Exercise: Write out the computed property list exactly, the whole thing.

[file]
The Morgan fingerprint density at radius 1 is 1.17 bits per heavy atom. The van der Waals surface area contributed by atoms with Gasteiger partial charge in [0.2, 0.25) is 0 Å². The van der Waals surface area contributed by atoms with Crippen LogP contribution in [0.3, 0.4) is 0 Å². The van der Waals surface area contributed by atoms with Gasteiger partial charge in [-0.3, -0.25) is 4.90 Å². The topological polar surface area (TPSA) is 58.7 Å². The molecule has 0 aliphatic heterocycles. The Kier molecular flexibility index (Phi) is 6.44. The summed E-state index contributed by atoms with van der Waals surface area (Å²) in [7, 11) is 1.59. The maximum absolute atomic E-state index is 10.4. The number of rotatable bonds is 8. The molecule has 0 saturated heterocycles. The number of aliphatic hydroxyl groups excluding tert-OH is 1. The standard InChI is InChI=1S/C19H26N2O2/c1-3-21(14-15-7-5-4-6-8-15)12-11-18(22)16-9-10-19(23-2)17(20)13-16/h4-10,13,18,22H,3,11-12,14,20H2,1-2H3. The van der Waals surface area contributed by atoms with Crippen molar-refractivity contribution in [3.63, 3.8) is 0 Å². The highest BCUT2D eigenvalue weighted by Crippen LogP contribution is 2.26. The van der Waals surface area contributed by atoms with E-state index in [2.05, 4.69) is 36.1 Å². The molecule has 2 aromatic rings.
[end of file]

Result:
The Morgan fingerprint density at radius 1 is 1.17 bits per heavy atom. The van der Waals surface area contributed by atoms with Gasteiger partial charge in [0.2, 0.25) is 0 Å². The van der Waals surface area contributed by atoms with Crippen LogP contribution in [0.3, 0.4) is 0 Å². The van der Waals surface area contributed by atoms with Gasteiger partial charge in [-0.3, -0.25) is 4.90 Å². The topological polar surface area (TPSA) is 58.7 Å². The molecule has 0 aliphatic heterocycles. The Kier molecular flexibility index (Phi) is 6.44. The summed E-state index contributed by atoms with van der Waals surface area (Å²) in [7, 11) is 1.59. The maximum absolute atomic E-state index is 10.4. The number of rotatable bonds is 8. The molecule has 0 saturated heterocycles. The number of aliphatic hydroxyl groups excluding tert-OH is 1. The standard InChI is InChI=1S/C19H26N2O2/c1-3-21(14-15-7-5-4-6-8-15)12-11-18(22)16-9-10-19(23-2)17(20)13-16/h4-10,13,18,22H,3,11-12,14,20H2,1-2H3. The van der Waals surface area contributed by atoms with Crippen molar-refractivity contribution in [3.63, 3.8) is 0 Å². The highest BCUT2D eigenvalue weighted by Crippen LogP contribution is 2.26. The van der Waals surface area contributed by atoms with E-state index in [2.05, 4.69) is 36.1 Å². The molecule has 2 aromatic rings.